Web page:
In the rural setting (Ardennes and Moselle), 192 vegetable gardens distributed in 38 villages (~4 per villages) were sampled for carnivore faeces during the joint study conducted by Bastien et al. [5]. Among them, 185 were vegetable gardens devoted to household consumption and spanning 207 ± 14 m2 in average size (min = 4 m2, max = 1276 m2). The other seven locations were larger cultivated areas devoted to market gardening and spanning 7550 ± 2275 m2 on average (min = 512 m2, max = 20,553 m2). The total size of these 192 rural vegetable gardens was 91,195 m2. In both Ardennes and Moselle, 79% (152/192) of the sampled vegetable gardens were easily accessible to canids because they are unfenced or not effectively fenced [5]. Due to material and financial constraints, only 50 randomly selected vegetable gardens out of the 192 sampled for faeces were also sampled for soil. All were located in the Ardennes: 82% of gardens (41/50) were unfenced or not effectively fenced to prevent canid intrusions. The 50 vegetable gardens sampled for soil were on average 543 m2 ± 203 m2 in size (min: 15.6 m2, max: 8384 m2) for a total of 27,176 m2. In the urban setting (Besançon city), six cultivated areas surrounded by a minimum 1 m-high fence were sampled: two in the urban centre, two in the city periphery close to wooded areas, and two in an intermediate location. They were on average 6546 m2 ± 2891 m2 in size (min = 3935 m2, max = 10,539 m2). Each of them was divided into 20–35 individual vegetable gardens on average 266 m2 ± 132 m2 in size (min = 178 m2, max = 527 m2). We sampled between 11 and 12 vegetable gardens per cultivated area, for a total of 71 vegetable gardens and 18,994 m2 scanned.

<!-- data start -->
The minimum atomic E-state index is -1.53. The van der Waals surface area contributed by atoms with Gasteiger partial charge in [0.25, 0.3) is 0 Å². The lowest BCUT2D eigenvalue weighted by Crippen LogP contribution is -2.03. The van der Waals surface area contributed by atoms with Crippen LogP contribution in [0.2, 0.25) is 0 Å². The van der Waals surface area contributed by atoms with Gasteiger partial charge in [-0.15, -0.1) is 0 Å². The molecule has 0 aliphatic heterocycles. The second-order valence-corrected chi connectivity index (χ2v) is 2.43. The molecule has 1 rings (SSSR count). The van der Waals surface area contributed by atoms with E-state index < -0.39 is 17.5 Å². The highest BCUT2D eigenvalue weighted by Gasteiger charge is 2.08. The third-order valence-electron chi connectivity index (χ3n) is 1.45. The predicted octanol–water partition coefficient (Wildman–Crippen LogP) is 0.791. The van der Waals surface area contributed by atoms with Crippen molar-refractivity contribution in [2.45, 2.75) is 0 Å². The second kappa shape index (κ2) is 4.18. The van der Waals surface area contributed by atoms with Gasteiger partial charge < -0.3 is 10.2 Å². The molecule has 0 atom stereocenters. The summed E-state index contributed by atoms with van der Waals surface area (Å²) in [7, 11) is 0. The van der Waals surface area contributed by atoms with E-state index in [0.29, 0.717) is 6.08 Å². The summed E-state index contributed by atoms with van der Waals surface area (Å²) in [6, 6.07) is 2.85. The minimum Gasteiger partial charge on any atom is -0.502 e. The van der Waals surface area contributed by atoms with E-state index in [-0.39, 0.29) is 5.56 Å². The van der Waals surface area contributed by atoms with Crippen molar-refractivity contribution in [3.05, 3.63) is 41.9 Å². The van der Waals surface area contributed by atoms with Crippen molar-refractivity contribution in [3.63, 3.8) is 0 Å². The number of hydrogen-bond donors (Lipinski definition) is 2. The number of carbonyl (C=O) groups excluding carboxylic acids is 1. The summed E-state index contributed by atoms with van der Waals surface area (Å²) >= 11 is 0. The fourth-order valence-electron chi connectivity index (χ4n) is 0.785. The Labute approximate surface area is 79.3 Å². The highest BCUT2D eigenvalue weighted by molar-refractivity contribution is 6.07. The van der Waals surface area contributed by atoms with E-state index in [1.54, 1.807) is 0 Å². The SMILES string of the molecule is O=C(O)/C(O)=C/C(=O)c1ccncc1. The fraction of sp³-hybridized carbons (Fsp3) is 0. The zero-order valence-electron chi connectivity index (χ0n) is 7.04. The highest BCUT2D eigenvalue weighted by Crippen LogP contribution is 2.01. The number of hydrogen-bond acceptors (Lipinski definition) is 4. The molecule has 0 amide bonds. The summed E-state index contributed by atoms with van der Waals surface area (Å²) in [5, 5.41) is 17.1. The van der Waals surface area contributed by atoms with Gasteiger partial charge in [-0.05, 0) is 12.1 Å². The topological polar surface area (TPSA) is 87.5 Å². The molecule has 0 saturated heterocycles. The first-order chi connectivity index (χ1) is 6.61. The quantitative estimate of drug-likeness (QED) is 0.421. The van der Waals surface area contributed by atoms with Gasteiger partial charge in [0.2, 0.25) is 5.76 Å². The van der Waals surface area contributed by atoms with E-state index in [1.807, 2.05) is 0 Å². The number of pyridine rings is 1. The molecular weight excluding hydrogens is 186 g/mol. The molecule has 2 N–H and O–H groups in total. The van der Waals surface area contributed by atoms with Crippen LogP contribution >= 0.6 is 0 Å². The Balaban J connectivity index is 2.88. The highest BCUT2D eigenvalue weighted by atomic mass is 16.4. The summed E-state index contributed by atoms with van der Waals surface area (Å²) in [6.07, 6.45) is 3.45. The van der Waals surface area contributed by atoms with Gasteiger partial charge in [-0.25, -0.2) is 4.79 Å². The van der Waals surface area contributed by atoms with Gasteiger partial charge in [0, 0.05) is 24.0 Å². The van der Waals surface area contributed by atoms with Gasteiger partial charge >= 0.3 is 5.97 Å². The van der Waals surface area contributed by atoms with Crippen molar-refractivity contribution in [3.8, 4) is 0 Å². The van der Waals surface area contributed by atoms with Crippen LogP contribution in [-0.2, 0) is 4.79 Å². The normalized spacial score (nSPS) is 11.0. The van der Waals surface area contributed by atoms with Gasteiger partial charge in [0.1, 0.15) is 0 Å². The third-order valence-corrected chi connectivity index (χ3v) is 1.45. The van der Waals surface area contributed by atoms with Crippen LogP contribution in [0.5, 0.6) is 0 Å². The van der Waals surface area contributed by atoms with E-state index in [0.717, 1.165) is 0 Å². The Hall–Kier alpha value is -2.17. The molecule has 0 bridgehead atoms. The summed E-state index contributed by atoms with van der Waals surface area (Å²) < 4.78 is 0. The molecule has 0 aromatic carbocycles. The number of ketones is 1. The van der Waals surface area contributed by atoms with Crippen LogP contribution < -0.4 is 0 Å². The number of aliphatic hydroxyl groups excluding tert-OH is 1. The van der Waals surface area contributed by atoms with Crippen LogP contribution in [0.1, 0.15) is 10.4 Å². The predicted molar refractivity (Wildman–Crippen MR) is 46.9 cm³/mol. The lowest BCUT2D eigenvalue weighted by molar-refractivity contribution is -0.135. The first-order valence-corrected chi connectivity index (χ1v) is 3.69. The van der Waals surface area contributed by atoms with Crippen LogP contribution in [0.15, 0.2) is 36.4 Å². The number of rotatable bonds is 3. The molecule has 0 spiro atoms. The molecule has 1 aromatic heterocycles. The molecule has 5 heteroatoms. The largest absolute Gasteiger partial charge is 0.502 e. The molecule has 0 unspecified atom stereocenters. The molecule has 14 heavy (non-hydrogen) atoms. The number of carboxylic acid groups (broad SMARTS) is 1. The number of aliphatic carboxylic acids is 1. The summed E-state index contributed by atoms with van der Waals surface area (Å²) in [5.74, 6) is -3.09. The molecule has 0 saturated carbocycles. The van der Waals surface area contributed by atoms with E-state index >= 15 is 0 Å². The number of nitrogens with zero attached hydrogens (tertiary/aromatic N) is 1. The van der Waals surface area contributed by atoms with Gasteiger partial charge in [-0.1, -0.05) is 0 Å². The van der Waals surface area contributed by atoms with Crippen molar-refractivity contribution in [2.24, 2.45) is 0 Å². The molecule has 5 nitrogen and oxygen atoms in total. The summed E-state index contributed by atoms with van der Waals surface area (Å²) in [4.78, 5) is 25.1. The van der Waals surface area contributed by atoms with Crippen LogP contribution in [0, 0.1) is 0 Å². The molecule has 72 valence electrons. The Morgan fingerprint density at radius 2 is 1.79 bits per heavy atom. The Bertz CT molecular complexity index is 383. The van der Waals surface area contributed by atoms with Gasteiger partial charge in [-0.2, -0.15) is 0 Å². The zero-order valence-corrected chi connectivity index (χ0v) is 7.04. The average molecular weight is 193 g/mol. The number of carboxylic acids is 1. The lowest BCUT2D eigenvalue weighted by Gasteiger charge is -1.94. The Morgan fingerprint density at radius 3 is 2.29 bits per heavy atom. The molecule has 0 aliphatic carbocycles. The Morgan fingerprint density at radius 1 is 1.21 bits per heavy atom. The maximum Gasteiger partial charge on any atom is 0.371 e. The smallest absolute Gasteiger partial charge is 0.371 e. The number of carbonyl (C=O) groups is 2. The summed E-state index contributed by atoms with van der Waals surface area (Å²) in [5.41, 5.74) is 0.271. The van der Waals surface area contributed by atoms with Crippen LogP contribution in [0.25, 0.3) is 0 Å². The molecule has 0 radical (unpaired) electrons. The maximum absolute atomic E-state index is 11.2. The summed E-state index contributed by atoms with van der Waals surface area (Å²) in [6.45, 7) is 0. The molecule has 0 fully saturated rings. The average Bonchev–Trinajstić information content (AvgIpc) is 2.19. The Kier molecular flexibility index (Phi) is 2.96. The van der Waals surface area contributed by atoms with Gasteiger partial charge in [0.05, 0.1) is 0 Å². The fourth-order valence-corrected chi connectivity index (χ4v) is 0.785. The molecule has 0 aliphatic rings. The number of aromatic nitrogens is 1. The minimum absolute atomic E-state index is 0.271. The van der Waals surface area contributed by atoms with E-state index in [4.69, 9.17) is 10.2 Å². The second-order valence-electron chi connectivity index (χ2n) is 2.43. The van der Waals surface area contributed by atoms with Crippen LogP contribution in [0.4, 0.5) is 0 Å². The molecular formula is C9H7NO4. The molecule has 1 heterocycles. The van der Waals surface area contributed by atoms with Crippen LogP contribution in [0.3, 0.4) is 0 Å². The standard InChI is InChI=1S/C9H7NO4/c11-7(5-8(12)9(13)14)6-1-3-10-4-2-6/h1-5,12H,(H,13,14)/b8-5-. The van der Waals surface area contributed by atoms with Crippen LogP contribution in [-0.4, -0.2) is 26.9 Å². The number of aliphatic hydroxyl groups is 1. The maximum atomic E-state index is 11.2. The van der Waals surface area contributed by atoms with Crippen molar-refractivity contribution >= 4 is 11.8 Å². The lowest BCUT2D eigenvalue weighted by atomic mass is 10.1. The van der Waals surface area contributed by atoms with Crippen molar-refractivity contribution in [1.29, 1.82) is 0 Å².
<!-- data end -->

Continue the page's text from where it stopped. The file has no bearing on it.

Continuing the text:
Figure 2 presents a synopsis of the protocol from sampling design to data analysis.

thumbnail Figure 2

Process chart showing the collection and analysis of faeces and soil samples in rural and urban vegetable gardens located in E. multilocularis endemic regions of north-eastern France.

Faeces and soil sampling

Faeces sampling consisted of visual scans performed by walking the whole surface of the vegetable gardens out of the gardening period to avoid damaging the seedlings. All the carnivore faeces detected during scans were collected and decontaminated over seven days at −80 °C and stored at −20 °C before laboratory analyses. In the Ardennes and Moselle, samplings occurred in February, March, October and December 2014 and in January, March, October and December 2015 for a total of 8 scans per garden (Fig. 2). In the urban setting, faeces sampling occurred twice, in April and September 2019, and was carried out in the 71 selected vegetable gardens and on their access roads and outer edges of the six areas in which they were clustered.